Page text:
Nestlé Waters' quality standards exceed those required by legislation in Europe or in the United States.
In the United States, the Food and Drug Administration (FDA) is the primary regulatory body for water.
With the Safe Drinking Water Act, which applies to all types of drinking water, the FDA sets specific standards for different types of bottled water, determines the maximum allowable mineral and microbiological levels, and defines the required quality tests.
In Europe, the European Commission plays a similar role, informing the national legislation in place for each Member State.
As a world leader in the bottled water sector, we apply the strictest standards, ensuring compliance with regulatory requirements and sometimes going well beyond them.
Our standards for quality also apply in developing countries, where local regulations may be lacking or non-existent.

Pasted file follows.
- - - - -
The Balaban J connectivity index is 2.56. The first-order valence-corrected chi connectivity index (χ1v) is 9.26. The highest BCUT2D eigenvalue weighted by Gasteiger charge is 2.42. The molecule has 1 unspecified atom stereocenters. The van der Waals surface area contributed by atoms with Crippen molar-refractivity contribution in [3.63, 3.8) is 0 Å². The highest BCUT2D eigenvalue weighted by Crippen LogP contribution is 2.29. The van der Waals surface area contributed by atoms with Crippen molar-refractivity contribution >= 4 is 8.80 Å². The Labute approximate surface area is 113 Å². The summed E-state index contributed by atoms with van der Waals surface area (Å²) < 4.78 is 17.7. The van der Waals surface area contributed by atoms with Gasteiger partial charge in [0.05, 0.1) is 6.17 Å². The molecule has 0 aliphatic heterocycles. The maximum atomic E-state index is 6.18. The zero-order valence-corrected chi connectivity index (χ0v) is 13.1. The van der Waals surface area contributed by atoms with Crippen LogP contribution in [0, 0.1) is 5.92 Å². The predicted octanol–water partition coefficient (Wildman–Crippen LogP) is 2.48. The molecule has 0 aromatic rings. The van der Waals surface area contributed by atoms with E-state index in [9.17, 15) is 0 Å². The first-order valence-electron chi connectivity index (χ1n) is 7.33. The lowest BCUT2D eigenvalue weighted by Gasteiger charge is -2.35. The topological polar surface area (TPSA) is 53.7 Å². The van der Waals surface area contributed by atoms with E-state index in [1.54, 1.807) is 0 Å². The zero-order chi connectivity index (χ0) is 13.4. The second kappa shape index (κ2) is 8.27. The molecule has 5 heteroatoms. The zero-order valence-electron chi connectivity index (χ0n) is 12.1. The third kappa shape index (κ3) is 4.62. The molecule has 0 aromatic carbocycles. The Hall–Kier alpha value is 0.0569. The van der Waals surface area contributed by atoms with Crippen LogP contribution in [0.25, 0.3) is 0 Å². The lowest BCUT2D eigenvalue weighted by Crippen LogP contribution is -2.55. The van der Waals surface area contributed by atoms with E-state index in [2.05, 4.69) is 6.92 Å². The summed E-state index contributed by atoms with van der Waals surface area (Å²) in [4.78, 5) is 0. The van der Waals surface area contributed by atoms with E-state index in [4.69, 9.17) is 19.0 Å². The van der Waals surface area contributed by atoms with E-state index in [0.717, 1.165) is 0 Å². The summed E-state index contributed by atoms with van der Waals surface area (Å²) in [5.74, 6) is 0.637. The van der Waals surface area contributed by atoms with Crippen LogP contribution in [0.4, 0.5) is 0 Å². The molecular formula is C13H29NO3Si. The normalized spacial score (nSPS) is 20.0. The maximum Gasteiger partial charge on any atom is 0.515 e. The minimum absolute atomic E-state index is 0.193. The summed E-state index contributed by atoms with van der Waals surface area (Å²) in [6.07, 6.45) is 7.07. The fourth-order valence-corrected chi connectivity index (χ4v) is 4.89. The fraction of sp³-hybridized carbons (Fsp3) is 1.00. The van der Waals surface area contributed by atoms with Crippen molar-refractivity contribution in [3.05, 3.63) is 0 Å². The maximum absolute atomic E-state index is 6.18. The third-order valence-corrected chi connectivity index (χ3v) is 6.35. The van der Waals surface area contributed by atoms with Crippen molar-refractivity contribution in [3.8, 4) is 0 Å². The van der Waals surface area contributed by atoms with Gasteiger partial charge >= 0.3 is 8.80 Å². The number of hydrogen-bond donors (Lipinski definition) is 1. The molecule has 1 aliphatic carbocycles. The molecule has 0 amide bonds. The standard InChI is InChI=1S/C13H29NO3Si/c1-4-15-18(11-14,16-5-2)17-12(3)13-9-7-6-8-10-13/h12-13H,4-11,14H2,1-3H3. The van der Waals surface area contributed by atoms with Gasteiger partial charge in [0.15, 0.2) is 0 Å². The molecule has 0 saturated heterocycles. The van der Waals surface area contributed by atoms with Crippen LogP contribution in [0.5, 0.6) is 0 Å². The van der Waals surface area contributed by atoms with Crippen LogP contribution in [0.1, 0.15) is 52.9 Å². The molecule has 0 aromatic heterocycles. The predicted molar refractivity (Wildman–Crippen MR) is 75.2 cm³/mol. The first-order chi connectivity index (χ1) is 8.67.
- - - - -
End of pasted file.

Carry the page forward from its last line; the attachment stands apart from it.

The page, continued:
An abstract of some maximum allowable levels compared to Nestlé Waters own standards is shown in this table for the United States market :
For all of these items, Nestlé Waters North America’s standards for maximum allowable levels of potential contaminants are stricter than government requirements.
In addition, some United States federal regulations for bottled water are stronger than those for municipal water, most notably for lead, coliform and E. coli contaminants.
Related on Nestlé Waters :
Water functions in human body
Water purification process